Mark Iorio 00:10:35 Yes, yes. Absolutely. You know, we use, a lot of times we use the, the metaphors, everyone rowing in the same direction, or is everyone singing from the same sheet of music? Yeah. And, and oftentimes you'll hear, no, we're not, we, we don't feel like we are. Once you understand that and they get that, then, you know, people start to say, well, I understand this is a lot of work. I'll go into the first, first session and say, look, I'm not gonna fool you. I'm not gonna lie to any one of you. This is not gonna be easy. This is hard. I want you to think about it. Like you think about your workout regimen or a diet. You don't stop and start these things. These are things that you do every day. You don't just work out one day and say, oh, I feel like I'm in shape. Or, you know, go on a one day diet because you wanna lose 15 or 20 pounds. It takes an effort. It's the same thing with behavioral change. But the whole idea here is that you're doing it together. You're doing it as a team. So you're collaborating and you're working together to break down those silos inside the organization. The, uh, backbiting the passive aggressive behavior that you might see inside the organization
Michelle BB 00:11:46 And all of that. You know, it's interesting because I, I did a, um, I had a, a session yesterday where we talked about coaching leaders to deal with burnout and everything you've described, the the importance of having a regimen, the importance of setting boundaries, of non-negotiables, of managing your stress, of recognizing it in other wor in others. It, this all feels like we are working to create the best possible high performing organization, but one in which people feel that they are well taken care of, that they are well regarded, and that, that this is a place that values them, the whole person, and not just the work that they do.
Mark Iorio 00:12:34 Could not agree more. I mean, that is exactly the whole idea here. Every, every person around that table, no matter if it's a profi workshop or an ongoing BCAT program, has an equal voice. I don't care if you're the C E O, I don't care if you're the person answering the phones mm-hmm. <affirmative>, you have an equal voice in the say of what's going on inside that organization. So by, by its she sheer nature. It's an inclusive process. Also, if you don't feel valued, it'll come out in those, it'll come out in those workshops. And oftentimes it does. And you know, it stuns people because no one feel, wants to feel trivialized. They want to feel like they're big part of a bigger picture that they can contribute and that they're respected by their peers. Like they respect their peers themselves. Right.
Michelle BB 00:13:26 I think that is so true. And you know, you, you said something earlier that really I really, really loved, right? We are working together, working together as one towards this common goal that we all have. And to me, that's about building a sustainable workforce, which is something I talk about all the time. Yeah. Probably a separate podcast. But I did love how you described the workshop, right? So, so to me, that's giving people a taste. It's a short-term experience, but it probably has long-term reach because it gets people thinking. It makes your content more accessible to organizations and hopefully helps them understand that this is just the start on their journey. But I also noticed that you offer a diagnostic survey, and I am assuming that this is a way for people to really get a sense for how they are performing. Mm-hmm. <affirmative>, tell me a little bit about it and like, share an example of a survey question. What if I took this survey, what would the results tell me?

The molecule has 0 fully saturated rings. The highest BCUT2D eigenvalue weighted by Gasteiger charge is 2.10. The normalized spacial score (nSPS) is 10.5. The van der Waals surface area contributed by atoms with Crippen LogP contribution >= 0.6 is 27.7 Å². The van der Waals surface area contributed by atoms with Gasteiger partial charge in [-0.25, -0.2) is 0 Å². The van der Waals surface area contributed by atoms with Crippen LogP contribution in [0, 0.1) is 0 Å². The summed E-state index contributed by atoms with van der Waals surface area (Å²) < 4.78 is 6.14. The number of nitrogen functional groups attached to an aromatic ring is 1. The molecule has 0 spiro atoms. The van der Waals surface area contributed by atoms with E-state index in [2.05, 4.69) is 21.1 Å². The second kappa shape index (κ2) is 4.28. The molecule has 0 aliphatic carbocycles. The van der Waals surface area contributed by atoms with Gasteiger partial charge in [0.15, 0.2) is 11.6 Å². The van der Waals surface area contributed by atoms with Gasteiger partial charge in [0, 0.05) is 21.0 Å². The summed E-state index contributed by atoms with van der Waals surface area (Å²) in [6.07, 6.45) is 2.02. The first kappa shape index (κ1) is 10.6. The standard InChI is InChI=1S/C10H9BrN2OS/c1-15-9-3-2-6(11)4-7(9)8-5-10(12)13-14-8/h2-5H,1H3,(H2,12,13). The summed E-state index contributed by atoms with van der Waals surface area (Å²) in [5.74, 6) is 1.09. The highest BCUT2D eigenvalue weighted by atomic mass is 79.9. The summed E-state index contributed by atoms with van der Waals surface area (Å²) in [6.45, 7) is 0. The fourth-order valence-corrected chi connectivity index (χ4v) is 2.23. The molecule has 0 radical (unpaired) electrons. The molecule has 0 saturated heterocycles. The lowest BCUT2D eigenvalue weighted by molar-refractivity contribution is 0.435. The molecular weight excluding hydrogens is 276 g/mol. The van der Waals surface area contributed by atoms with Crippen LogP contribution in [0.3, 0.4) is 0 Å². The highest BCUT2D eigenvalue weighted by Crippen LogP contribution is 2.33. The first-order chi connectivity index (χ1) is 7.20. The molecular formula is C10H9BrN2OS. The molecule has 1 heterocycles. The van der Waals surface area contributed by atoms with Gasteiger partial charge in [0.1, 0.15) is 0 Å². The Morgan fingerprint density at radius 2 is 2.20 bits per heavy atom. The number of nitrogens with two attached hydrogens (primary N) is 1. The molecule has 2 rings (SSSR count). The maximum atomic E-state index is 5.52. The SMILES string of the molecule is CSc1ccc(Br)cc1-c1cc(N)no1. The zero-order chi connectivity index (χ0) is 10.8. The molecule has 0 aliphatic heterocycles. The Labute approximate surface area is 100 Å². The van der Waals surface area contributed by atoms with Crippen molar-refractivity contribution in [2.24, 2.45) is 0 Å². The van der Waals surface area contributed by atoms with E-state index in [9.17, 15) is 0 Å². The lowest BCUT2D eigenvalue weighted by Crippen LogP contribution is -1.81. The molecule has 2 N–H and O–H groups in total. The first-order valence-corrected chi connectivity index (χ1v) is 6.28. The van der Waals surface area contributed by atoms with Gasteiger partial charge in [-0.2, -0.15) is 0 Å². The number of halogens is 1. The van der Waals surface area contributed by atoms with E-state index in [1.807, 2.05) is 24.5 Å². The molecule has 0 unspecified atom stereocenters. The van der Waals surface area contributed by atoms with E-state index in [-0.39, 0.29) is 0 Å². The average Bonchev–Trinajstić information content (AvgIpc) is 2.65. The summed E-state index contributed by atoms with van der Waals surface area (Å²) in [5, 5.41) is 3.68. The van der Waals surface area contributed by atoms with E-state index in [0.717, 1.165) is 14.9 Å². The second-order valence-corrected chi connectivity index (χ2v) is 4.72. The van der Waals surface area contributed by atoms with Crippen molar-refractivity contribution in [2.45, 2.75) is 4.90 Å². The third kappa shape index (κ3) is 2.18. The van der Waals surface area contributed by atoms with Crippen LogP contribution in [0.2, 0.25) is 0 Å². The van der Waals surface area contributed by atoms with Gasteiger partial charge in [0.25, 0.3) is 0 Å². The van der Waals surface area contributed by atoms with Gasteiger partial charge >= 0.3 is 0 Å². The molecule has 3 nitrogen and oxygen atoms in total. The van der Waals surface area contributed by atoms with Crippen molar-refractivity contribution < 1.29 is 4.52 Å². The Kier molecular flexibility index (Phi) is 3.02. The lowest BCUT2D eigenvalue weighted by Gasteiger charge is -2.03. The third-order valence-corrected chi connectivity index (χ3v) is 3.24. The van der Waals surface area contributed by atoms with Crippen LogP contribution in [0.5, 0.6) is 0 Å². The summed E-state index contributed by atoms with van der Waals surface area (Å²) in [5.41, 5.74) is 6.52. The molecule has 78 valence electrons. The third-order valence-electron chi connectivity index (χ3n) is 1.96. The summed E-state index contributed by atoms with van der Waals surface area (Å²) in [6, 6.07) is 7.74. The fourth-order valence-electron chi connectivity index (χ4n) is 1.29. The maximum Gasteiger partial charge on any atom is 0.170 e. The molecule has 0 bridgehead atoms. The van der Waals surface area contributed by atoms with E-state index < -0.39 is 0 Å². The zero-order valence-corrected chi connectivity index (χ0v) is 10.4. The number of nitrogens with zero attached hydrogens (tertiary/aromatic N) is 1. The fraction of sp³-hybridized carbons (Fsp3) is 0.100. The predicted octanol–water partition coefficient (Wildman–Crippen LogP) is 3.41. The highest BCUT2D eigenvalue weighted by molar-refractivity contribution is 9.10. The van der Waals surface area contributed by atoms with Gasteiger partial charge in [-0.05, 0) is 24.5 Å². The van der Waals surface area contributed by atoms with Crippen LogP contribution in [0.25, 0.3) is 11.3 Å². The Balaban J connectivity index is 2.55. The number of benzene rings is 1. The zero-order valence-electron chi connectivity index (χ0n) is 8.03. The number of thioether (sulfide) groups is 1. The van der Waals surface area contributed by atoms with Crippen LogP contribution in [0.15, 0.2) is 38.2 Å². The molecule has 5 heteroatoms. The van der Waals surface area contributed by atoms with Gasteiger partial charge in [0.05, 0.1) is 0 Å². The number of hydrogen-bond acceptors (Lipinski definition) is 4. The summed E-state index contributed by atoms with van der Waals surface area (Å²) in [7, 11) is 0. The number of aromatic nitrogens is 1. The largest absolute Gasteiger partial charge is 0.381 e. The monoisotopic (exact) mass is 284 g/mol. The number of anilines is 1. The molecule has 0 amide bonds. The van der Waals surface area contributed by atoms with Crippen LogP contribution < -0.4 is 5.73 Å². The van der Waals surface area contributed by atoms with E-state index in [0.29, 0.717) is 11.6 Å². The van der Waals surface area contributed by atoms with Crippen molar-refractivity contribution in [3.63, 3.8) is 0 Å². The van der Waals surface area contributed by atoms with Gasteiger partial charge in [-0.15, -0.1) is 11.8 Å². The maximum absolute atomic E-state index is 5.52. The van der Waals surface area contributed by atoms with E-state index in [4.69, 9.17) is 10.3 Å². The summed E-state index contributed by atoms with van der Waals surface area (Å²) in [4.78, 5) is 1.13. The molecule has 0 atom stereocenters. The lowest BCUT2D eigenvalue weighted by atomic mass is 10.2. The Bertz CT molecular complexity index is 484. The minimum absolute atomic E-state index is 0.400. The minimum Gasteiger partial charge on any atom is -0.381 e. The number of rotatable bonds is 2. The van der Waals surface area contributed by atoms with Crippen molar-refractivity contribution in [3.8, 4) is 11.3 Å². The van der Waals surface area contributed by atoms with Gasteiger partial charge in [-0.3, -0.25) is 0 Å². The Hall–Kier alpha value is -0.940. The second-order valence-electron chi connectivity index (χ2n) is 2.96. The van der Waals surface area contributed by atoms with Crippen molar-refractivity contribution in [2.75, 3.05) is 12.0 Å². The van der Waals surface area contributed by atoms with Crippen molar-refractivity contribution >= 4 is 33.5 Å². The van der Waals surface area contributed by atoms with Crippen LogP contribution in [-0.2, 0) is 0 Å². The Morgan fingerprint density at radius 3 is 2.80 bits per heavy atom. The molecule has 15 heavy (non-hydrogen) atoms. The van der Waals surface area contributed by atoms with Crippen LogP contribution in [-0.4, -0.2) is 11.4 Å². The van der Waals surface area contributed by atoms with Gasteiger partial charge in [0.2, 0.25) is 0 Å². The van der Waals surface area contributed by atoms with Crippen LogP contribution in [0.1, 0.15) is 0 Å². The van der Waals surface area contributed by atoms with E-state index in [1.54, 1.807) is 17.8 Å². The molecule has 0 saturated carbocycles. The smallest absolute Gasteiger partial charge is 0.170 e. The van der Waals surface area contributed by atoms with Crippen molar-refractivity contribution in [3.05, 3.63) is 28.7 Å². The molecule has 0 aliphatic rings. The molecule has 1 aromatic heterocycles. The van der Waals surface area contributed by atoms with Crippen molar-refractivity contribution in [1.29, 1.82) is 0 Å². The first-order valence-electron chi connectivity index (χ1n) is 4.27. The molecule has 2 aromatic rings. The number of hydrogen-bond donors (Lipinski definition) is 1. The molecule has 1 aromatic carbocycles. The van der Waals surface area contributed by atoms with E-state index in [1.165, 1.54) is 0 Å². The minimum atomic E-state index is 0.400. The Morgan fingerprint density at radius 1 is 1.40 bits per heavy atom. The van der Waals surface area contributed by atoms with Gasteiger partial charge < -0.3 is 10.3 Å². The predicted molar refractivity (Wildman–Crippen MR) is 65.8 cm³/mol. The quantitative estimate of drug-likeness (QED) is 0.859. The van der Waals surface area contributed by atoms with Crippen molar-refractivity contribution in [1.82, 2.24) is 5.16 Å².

Mark Iorio 00:14:27 Yeah. That's a great question, Michelle, because
Michelle BB 00:14:31 <laugh>, I'm a little scared. I don't know.
Mark Iorio 00:14:35 No, no, no, no. It's a self-diagnosis thing. I mean, it's, you know, a lot of times you're looking at, you know, what am I doing right? What am I doing wrong inside the organization? Yeah. And you'll, it will give you a very quick, like, system checker on what's going on inside your head and inside your organization. Is everyone included in, in, in decision making? I'm not saying that you have to, you know, uh, you know, it's not cons, it's a consensus here, but I wanna hear what everyone has to say so that when I make the final decision, final decision, everything, everyone has weighed in, right? So it'll tell you that it, it, it will give you that kind of under understanding of the team's performance and some of those important factors that impact, you know, your SA job satisfaction, a little bit of productivity, and certainly your revenue and the valuation of your business.
Mark Iorio 00:15:28 That, that's the whole idea here. It's, you know, am I operating like a well-oiled machine, or am I sort of clunking around? Like, you know, I have no direction. And I remember Covey saying this years ago, and his, and probably in the seven habits of highly effective people, was, do you feel like you're, you're in a vessel in the middle of a vast ocean, and there's no compass, there's no North star, and you're never gonna get anywhere. If you do that, you're not, where are you rowing to mm-hmm. <affirmative>. So what we try to do, mm-hmm. <affirmative> is get people to, you know, I'll say this is, you know, in the very beginning of the process and ongoing, every time we meet, it's a change in the way you think. And if you can bring that to, to the forefront of your mind, you're thinking differently. It's not about, it's not just about you, it's about your teammates. And if you can do things together, and you're looking at this North star together, and I'm not talking about core values or vision statements or mission statements, because they end up hanging on the wall and no one ever does anything about them. This is actually changing the behavior inside the organization. You know, one little increment at a time. It doesn't have to happen overnight, but little bit at a time and, and then people start to see it.